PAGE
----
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Superfan's glimpse of UK royals leads to trans-Atlantic pilgrimage

From Reuters - April 5, 2018

NEW FAIRFIELD, Conn. (Reuters) - What makes a grown woman cross an ocean and sleep for three nights on the street in a pink princess tent with her legs hanging out in the hope of seeing Britains Prince Harry and American Meghan Markle on their wedding day?

Im definitely a Royal Superfan, said Donna Werner, 66, of New Fairfield, Connecticut, about 62 miles (100 km) north of New York City.

The chance to lock eyes with Harry or exchange smiles with Meghan as their gilded coach rolls by St. Georges Chapel at Windsor Castle on May 19 is enough to motivate Werner to pay for a plane ticket and a hotel room shell likely use only for its restroom while she camps on the street for three days to secure a prime viewing spot.

Early that wedding day morning, Werner plans to emerge from the pink circular tent that fits only half her body - her legs tucked into a sleeping bag poking outside. She intends to be well rested, having warded off any overnight chill by plastering her body with some of the 100 hand warmer heat packets she ordered for the trip.

Wearing a tiara with a veil and a T-shirt proclaiming Back-up Bride, she expects to toss her tent, sleeping bag, camp chair and nearly all her other possessions into a garbage bag in a security sweep. Then, she is prepared to stand for hours in the roadside spot where she bivouacked for three days.

The kings, the queens, the castles, the jewelry and glamorous parties. Its like a fairy tale, said Werner, describing what fascinates her about all things royal.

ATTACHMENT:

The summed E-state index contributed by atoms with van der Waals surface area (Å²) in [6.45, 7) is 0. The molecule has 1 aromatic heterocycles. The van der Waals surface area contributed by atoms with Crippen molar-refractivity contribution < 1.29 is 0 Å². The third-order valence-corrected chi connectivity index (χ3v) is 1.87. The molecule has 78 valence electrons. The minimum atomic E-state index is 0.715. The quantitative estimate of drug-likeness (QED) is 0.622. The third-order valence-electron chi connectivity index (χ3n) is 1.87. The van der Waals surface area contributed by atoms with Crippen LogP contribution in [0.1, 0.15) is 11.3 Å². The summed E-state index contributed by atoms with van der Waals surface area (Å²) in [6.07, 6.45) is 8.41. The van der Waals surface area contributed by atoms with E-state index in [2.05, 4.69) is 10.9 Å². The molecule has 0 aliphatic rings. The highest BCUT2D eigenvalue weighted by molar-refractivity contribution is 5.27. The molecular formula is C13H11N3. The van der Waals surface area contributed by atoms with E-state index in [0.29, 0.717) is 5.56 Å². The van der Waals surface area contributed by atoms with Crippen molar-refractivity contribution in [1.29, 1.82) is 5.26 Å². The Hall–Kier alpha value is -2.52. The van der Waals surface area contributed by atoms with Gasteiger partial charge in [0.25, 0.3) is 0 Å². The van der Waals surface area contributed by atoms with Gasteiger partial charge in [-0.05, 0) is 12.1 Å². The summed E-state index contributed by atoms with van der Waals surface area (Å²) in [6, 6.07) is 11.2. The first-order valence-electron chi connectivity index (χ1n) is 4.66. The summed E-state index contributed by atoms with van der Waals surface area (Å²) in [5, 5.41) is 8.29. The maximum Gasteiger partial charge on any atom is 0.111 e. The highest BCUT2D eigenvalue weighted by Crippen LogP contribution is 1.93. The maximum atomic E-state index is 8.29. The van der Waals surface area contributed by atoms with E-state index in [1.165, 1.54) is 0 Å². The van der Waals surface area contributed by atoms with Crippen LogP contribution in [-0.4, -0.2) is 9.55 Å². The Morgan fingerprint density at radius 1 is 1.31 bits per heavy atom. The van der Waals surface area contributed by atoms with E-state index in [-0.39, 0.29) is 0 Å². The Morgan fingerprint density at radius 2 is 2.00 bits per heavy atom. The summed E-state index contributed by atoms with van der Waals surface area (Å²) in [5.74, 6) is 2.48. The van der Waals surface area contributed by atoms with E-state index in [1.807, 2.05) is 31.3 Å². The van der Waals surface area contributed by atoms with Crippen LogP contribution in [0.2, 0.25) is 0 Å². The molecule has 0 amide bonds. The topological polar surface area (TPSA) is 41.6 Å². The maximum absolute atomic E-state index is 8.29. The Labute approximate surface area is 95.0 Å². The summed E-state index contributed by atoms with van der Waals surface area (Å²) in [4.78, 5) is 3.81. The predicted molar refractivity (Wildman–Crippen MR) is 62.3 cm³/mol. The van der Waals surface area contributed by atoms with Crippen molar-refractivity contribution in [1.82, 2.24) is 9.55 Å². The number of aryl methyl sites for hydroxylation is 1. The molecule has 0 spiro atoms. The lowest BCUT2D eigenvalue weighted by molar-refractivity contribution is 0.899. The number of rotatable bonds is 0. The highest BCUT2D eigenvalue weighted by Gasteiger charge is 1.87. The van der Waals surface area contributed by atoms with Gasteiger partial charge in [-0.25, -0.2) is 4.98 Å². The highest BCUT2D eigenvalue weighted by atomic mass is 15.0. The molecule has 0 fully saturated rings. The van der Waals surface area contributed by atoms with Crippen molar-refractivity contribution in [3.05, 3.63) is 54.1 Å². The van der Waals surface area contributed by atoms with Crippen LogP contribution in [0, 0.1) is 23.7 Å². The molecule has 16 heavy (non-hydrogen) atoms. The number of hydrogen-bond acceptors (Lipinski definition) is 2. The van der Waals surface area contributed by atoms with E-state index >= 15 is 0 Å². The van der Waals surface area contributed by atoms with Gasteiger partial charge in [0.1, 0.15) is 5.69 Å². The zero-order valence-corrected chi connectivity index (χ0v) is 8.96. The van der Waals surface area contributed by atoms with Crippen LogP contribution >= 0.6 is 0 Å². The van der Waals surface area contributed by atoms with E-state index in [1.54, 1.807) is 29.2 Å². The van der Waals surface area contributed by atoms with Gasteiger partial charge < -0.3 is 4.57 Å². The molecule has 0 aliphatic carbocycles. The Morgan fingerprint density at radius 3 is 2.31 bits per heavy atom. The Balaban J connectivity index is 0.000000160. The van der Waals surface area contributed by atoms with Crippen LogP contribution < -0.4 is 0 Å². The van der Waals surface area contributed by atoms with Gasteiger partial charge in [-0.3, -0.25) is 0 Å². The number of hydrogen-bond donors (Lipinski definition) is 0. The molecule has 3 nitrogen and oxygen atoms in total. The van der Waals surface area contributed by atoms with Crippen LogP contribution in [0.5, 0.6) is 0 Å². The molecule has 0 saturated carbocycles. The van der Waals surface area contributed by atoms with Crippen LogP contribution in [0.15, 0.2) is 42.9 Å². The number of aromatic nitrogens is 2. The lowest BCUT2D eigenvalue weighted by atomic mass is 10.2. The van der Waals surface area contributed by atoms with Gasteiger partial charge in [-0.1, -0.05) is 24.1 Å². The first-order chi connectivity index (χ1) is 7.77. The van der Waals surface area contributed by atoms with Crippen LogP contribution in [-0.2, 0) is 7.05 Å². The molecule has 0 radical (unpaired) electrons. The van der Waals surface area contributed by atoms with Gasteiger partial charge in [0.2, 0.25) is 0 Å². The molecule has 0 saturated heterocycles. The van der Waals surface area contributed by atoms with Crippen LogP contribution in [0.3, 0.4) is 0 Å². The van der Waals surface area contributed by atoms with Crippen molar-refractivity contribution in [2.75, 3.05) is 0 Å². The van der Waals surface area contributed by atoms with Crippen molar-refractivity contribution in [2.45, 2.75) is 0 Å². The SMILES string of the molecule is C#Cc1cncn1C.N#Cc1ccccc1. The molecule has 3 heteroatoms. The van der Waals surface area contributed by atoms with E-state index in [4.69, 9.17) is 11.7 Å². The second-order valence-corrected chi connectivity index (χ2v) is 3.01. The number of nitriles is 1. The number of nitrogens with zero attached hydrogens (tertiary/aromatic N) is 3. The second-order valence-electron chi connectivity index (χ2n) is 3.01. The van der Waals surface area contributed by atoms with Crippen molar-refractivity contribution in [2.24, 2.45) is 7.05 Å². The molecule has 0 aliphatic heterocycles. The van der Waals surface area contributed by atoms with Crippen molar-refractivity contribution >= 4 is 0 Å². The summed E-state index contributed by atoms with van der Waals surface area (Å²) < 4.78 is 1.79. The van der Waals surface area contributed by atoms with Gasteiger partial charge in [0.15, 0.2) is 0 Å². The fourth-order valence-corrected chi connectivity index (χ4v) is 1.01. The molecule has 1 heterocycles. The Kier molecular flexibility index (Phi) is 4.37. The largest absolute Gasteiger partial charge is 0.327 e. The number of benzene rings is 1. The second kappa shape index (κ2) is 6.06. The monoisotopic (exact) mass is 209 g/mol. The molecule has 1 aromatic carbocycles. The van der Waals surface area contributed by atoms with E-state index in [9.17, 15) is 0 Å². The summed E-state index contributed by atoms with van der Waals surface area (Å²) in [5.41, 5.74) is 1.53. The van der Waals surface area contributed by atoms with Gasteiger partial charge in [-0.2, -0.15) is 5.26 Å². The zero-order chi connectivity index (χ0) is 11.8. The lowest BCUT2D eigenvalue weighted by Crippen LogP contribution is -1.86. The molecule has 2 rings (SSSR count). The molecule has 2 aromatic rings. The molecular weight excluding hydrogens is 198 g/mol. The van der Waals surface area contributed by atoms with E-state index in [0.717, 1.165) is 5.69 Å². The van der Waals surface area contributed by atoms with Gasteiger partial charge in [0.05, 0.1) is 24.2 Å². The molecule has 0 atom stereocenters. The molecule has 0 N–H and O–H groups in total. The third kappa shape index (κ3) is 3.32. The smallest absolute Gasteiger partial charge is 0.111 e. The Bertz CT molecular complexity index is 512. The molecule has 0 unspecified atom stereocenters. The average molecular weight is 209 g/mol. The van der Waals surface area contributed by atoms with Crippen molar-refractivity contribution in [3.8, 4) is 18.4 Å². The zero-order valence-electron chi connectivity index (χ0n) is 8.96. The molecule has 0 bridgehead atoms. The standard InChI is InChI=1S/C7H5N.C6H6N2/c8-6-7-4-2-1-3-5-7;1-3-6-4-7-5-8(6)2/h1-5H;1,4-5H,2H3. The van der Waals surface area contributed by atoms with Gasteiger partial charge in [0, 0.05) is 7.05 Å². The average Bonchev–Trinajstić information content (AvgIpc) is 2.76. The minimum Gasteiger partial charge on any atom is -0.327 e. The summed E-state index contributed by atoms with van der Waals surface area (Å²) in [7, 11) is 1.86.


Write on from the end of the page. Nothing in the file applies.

Sometimes, with all the problems in the world, its just nice to think that this sort of thing still happens, said the married, stay-at-home mother whose three adult children are now living on their own.

At her sprawling suburban home, Werners cupboard is crammed with mementos of British royal celebrations she managed to wedge her way into since her fascination with the royal family began in 1973 with the wedding of Princess Anne and her first husband Mark Phillips.

Her Anglophile awe is anchored in research, from her dailycheck of an online calendar that tracks the royals to tracing her own genealogy back 500 years to the North Yorkshire town of Bedale. To pinpoint her upcoming camping spot outside Windsor Castle, she has been scouring accounts of Prince Edward and Sophie Rhys-Joness wedding at St. Georges in 1999.

I want to see what did they do and which way did their carriage turn so I can figure out the best place to stand, Werner said.

Her chiffonier overflows with Union Jack-emblazoned souvenirs like the tiny porcelain thimble to commemorate the 1981 wedding of Prince Charles and then Lady Diana Spencer, and the hefty ceramic whisky bottles to mark Princes Williams and Harrys births in 1982 and 1984 respectively. But her most prized keepsakes are memories captured in her photographs, including one of Queen Elizabeth looking directly into Werners camera during her 90th birthday parade in 2016.

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